The recent insolvency of South Korean container shipping giant Hanjin has created a challenging and complex situation for importers and exporters to work through – not least from the perspective of how, or if, insurance can assist with cost recovery.

In this column, CargoHound insurance partner, Neil Hiller, of Austbrokers Hiller Marine explains that the wordings of different insurer’s policies may differ subtly in a number of ways that could potentially impact clients.

The clear issue from an insurance perspective is defining the validity a claim if distressed cargo involved in the Hanjin situation is simply sitting on a vessel awaiting eventual delivery or discharge – and has neither gone missing nor been damaged.

The bottom line is that the Institute Cargo Clauses – which form the basis of cover under most marine cargo policies in Australia – basically cover physical loss or damage to the cargo, so, unless loss or damage occurs, or is going to occur without the insured taking certain action to prevent it, there is usually no recoverable claim.

Where it gets particularly confusing – and potentially open to interpretation – relates to whether costs of re-forwarding distressed cargo and/or “sue or labour costs” associated with preventing physical loss or damage due to insolvency or potential insolvency of the shipowner are recoverable insurance claims.

Suggestions from some insurers that re-forwarding costs may be covered via the 2009 revision of the Insolvency Exclusion of the Institute Cargo Clauses (A) aren’t necessarily the case – given this relates to a policy exclusion.  By simply removing or modifying it, the policy may still not actually cover financial loss caused by insolvency of the shipping line.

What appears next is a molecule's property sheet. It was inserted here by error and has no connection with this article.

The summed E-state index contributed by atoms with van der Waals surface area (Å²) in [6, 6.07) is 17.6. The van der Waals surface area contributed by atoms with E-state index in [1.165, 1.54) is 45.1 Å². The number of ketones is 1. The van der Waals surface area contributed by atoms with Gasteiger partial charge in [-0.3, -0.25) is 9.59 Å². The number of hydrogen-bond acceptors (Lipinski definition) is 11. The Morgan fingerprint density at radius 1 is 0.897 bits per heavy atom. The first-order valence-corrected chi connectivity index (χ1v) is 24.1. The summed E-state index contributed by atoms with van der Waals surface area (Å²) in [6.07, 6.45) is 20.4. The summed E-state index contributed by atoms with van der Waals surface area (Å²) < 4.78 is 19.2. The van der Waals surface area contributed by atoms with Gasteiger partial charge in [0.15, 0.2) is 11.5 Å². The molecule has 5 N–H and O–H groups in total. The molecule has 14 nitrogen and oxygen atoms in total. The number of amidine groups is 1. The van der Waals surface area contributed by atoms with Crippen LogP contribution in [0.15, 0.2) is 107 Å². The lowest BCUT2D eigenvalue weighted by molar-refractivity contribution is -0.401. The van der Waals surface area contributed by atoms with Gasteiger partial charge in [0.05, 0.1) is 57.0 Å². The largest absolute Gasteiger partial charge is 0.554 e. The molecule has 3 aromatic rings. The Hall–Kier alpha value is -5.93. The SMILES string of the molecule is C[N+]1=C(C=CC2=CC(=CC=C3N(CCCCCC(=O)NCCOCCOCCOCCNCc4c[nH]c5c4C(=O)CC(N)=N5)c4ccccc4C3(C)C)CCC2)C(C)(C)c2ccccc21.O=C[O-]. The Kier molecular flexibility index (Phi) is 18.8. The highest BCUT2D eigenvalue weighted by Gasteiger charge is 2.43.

Meanwhile, Clause 12 of the Institute Cargo Clauses (A) covers Forwarding Charges to get cargo through to the intended destination – but only when such freight charges are incurred when “there is an operation of a risk covered by this insurance”.

In other words, additional freight costs incurred to purely avoid a delay in the shipment of the cargo due to insolvency of the vessel owner are not covered, but such costs would be covered when they are incurred to prevent a likely irretrievable loss of the cargo arising from the insolvency.

These issues and interpretations are not black and white, policy wordings vary and even specialist lawyers seem to have different perspectives on the insurance issues involved.

The first course of action should be to check to see if you do have cargo on affected vessels, and then get written confirmation from insurers that their policy coverage remains in force until the goods are finally delivered.

Interpreting the coverage issues mentioned above is probably something to address when the picture of Hanjin & the affected vessels unfolds.